Egypt is braced for more violence as the military urges its supporters onto the streets, while supporters of the ousted president Mohamed Morsi also plan to rally
Haroon SiddiqueBen Quinn
Death toll above three figures in Cairo as Muslim Brotherhood accuses security forces of shooting to kill
Egyptian security forces shot dead at least 100 supporters of ousted President Mohammed Morsi early on Saturday, the Muslim Brotherhood said, deepening the turmoil which has convulsed Egypt for weeks.
Brotherhood spokesman Gehad El-Haddad said the shooting started shortly before pre-dawn morning prayers on the fringes of a round-the-clock vigil being staged by backers of Morsi, who was toppled by the army more than three weeks ago.
“They are not shooting to wound, they are shooting to kill,” Haddad said, adding that the death toll might be much higher.
Al Jazeera’s Egypt television station reported that 120 had been killed and some 4,500 injured in the early morning violence near Cairo’s Rabaa al-Adawia mosque.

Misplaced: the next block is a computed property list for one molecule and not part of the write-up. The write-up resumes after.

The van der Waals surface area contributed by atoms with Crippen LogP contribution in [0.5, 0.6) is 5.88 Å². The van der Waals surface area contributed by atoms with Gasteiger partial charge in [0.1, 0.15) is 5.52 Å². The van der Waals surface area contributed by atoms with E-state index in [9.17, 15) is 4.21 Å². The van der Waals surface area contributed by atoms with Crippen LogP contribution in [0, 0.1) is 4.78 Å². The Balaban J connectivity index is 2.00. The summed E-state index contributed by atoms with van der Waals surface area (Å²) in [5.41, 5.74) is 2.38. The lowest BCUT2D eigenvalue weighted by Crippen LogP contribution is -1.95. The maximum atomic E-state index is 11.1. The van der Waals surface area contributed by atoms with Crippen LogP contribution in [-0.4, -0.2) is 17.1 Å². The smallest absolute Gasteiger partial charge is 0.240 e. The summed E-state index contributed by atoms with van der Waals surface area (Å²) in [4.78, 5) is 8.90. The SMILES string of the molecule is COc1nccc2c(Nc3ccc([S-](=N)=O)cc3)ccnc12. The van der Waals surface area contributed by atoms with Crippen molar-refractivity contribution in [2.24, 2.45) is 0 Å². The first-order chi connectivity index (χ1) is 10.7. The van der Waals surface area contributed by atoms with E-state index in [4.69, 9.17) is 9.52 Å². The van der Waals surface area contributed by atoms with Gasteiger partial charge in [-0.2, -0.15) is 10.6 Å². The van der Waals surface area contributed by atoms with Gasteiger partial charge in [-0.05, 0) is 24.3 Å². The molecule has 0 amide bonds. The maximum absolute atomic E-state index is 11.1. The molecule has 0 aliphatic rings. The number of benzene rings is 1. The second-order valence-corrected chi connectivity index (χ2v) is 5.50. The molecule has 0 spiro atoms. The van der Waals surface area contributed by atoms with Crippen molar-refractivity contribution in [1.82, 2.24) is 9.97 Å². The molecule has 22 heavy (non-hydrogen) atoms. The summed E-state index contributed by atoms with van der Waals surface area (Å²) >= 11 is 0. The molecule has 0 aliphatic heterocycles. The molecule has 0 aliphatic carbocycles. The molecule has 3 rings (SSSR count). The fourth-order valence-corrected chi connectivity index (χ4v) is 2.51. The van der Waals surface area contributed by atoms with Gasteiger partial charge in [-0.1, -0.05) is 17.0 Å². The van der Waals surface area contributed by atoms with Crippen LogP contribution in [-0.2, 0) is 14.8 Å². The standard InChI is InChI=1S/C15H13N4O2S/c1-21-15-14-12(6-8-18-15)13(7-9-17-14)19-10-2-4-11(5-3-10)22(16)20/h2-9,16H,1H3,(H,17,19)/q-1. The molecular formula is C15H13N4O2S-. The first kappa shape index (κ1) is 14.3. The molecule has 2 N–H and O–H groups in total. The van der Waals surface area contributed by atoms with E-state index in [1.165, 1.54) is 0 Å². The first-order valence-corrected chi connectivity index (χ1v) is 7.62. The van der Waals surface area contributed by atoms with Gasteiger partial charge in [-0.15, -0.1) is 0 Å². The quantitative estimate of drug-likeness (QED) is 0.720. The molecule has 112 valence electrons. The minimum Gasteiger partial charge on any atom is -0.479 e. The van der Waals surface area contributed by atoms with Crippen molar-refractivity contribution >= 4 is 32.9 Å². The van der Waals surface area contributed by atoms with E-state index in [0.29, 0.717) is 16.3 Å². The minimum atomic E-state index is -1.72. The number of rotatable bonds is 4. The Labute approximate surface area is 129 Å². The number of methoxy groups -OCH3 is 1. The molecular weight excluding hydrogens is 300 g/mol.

Reporters at the scene said firing could still be heard hours after the troubles started.
“I have been trying to make the youth withdraw for five hours. I can’t. They are saying they have paid with their blood and they do not want to retreat,” said Saad el-Hosseini, a senior Brotherhood politician.
“It is a first attempt to clear Rabaa al-Adawia,” he said.
There was no immediate comment from state authorities on what had happened.
The clashes started after police fired tear gas to disperse hundreds of Morsi supporters who tried to extend the sit-in in eastern Cairo.
Al Jazeera showed medics desperately trying to revive casualties arriving at a field hospital set up near the mosque.
El-Haddad said police started firing repeated rounds of tear-gas at protesters on a road close to the mosque sometime after 3am local time (2am BST). Shortly afterwards, live rounds started flying, hitting people at close range.
The bloodshed came the day after supporters and opponents of Morsi staged mass rival rallies across the country, bringing hundreds of thousands into the streets and laying bare deep divisions within the Arab world’s most populous country.
Well over 200 people have died in violence since the overthrow of Morsi, most of them Brotherhood supporters.